What Cancer Can Teach Us About Arctic Sea Ice

Yes, Arctic sea ice is up 60 percent from 2012—but let’s not lose sight of long-term warming trends.

Arctic sea ice breaks up near Kulusuk, Greenland. (Photo: Steve Humphreys/Getty)


Sep 9, 2013· 2 MIN READ
Salvatore Cardoni holds a political science degree from the George Washington University. He's written about all things environment since 2007.

In a September 8 Daily Mail story, tabloid journalist David Rose, who’s long played fast and loose with climate change facts, was at it again, championing the “record return” of Arctic ice cap this year, while completely ignoring the long-term warming trend—that summer sea ice has declined by 40 percent since satellite tracking began in 1979.

As he has in the past, Rose cherry-picked the global warming factoid he needed to arrive at his point, while ignoring the big one that would have led readers in the opposite (and correct) direction. His story has spawned even more climate deniers’ claims that global warming is over and that we’re entering an era of global cooling.

Let’s take the key assertion in Rose’s piece: that from 2012 to 2013 Arctic sea ice grew by 60 percent, thereby disproving global warming, and disprove its enduring relevancy.

Because of weather variability (weather patterns, ocean cycles, etc.), ice loss can fluctuate, sometimes wildly, on a year-to-year basis, but the long-term prognosis for Arctic sea ice has been, and will continue to be, terminal.

Consider this: If you’ve ever spent time around someone with Stage 4 cancer, you’ve probably seen her have the occasional great day, during which her energy level was high and she was feeling like her old self. But this short detour into good health was just that—a brief sidestep. This person still had terminal cancer, and had one good day sprinkled throughout all the terrible ones.

This is basically what happened with this year’s Arctic sea ice. Yes, Arctic sea ice averaged 2.35 million square miles in August 2013. Yes, this is 60 percent bigger than the low of 1.32 million square miles recorded in September 2012. But this occasional great day isn’t indicative of the big-picture narrative.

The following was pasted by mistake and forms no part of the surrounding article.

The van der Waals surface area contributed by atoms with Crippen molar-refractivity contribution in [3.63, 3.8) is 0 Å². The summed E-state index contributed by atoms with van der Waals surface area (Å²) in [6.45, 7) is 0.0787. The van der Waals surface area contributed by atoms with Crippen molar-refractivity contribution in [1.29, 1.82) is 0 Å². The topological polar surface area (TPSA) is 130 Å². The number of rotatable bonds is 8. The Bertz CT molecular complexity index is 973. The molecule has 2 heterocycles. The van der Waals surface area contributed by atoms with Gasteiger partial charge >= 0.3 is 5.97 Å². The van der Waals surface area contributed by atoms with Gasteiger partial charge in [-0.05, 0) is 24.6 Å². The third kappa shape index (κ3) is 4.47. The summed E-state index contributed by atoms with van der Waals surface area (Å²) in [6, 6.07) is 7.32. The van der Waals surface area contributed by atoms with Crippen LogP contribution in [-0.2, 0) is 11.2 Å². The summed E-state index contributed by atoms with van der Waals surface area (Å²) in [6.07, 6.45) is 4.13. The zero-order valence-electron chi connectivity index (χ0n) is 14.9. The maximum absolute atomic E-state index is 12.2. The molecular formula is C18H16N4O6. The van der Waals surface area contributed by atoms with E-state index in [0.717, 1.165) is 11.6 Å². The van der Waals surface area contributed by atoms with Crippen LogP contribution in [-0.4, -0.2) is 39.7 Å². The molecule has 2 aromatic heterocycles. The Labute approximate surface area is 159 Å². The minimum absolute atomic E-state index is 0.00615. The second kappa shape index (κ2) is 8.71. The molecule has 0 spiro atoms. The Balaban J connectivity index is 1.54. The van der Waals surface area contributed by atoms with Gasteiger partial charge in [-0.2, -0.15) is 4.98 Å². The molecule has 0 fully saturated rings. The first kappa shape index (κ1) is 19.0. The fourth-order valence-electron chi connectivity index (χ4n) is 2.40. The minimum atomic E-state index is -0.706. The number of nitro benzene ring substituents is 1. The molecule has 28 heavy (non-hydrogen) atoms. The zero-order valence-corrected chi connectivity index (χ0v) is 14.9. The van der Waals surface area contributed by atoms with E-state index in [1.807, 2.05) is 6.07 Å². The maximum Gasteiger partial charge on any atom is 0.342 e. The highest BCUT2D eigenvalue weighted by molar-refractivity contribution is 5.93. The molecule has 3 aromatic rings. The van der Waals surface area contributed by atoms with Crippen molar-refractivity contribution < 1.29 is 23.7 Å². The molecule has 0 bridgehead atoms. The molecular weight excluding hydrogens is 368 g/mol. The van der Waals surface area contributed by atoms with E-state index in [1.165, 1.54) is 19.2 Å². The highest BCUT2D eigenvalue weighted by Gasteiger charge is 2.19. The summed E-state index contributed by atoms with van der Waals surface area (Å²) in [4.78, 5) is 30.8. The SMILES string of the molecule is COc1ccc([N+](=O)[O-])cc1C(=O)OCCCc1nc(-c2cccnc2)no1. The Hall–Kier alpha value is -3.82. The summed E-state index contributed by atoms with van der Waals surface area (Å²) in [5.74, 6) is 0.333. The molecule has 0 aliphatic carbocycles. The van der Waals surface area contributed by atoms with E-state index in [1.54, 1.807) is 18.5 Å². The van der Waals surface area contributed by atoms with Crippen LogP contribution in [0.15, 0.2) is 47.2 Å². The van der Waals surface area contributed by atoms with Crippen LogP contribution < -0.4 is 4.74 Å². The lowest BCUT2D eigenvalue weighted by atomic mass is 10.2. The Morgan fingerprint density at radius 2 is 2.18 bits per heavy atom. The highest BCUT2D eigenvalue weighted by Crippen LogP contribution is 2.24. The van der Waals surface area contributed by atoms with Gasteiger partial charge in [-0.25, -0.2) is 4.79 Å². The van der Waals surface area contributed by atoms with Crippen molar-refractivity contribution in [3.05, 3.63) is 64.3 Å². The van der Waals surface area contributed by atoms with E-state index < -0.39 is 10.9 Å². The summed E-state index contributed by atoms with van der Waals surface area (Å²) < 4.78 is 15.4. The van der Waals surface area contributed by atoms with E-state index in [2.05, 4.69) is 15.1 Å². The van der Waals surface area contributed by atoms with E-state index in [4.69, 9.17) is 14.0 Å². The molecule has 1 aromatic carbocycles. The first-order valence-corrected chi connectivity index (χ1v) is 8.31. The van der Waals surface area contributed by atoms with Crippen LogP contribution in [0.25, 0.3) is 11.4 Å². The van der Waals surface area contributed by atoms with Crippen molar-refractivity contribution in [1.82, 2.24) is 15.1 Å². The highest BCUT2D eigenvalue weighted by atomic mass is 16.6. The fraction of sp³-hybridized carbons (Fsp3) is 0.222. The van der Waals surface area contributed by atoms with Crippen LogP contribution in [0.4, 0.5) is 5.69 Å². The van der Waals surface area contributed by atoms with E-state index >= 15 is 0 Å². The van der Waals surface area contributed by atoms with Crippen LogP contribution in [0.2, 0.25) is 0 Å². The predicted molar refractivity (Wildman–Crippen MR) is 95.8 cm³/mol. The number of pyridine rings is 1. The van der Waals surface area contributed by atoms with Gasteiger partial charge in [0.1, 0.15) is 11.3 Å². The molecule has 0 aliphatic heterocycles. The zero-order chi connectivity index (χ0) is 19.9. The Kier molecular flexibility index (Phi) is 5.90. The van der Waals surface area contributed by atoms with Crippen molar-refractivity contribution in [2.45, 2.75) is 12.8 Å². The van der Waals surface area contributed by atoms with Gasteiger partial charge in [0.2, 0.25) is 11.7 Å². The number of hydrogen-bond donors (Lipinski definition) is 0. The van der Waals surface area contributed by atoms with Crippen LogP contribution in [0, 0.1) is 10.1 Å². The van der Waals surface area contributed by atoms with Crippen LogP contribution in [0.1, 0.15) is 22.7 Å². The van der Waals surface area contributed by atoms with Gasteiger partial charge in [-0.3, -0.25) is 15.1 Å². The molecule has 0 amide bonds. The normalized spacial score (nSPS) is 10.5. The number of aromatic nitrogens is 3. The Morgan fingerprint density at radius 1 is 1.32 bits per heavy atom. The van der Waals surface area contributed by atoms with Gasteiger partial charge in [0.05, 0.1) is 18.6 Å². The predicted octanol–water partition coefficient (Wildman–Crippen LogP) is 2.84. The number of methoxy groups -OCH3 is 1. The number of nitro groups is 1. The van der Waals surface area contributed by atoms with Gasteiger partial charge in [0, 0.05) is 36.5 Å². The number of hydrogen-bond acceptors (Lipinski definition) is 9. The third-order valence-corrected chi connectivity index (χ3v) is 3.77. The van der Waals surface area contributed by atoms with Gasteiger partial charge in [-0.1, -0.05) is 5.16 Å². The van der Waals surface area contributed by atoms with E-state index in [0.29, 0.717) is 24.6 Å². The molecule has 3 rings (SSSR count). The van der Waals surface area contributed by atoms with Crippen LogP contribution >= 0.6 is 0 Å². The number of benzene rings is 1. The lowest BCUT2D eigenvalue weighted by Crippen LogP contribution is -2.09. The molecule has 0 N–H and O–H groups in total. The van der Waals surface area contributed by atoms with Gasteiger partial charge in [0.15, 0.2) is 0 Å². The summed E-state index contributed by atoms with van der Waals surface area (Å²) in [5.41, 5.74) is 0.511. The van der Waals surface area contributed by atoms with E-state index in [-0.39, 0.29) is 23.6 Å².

Also, in turning a blind eye to this long-term prognosis, Rose failed to mention the fact that, because of a statistical principal known as “regression to the mean,” climate scientists largely saw the increase in Arctic sea ice coming.

Mean regression is the idea that if a measured data point—in this case sea ice—is extreme in one year, the next time that same data point is measured it will probably be less extreme.

Confused? Consider another analogy: In a season-opening victory over the Baltimore Ravens, Denver Broncos quarterback Peyton Manning tied an NFL record by throwing for seven touchdowns. The last year a QB threw that many touchdowns in a single game was 1969. Chances are, in his next game, Manning won’t throw for nearly as many scores. Most likely, he’ll revert (regress to the mean) closer to his career per-game touchdown average, which is 1.9.

So, given that 2012 set a record for lowest sea ice coverage, it is only logical that 2013 would not set another record low.

“Even if this year ends up being the sixth- or seventh-lowest extent, what matters is that the 10 lowest extents recorded have happened during the last 10 years,” said Walt Meier, a glaciologist with NASA’s Goddard Space Flight Center, to Nature World News in late August. “The long-term trend is strongly downward.”

The key phrase in Meier’s assertion being “long-term.”

Whereas weather can best be described as atmospheric conditions over a short period of time, climate is how the atmosphere behaves over long periods of time.

And, no matter what the year-to-year cherry-pickers like Rose pronouce from their climate-denying soapboxes, the long-term prognosis for Arctic sea ice is fairly dismal, with some scientists predicting an ice-less summer within a decade.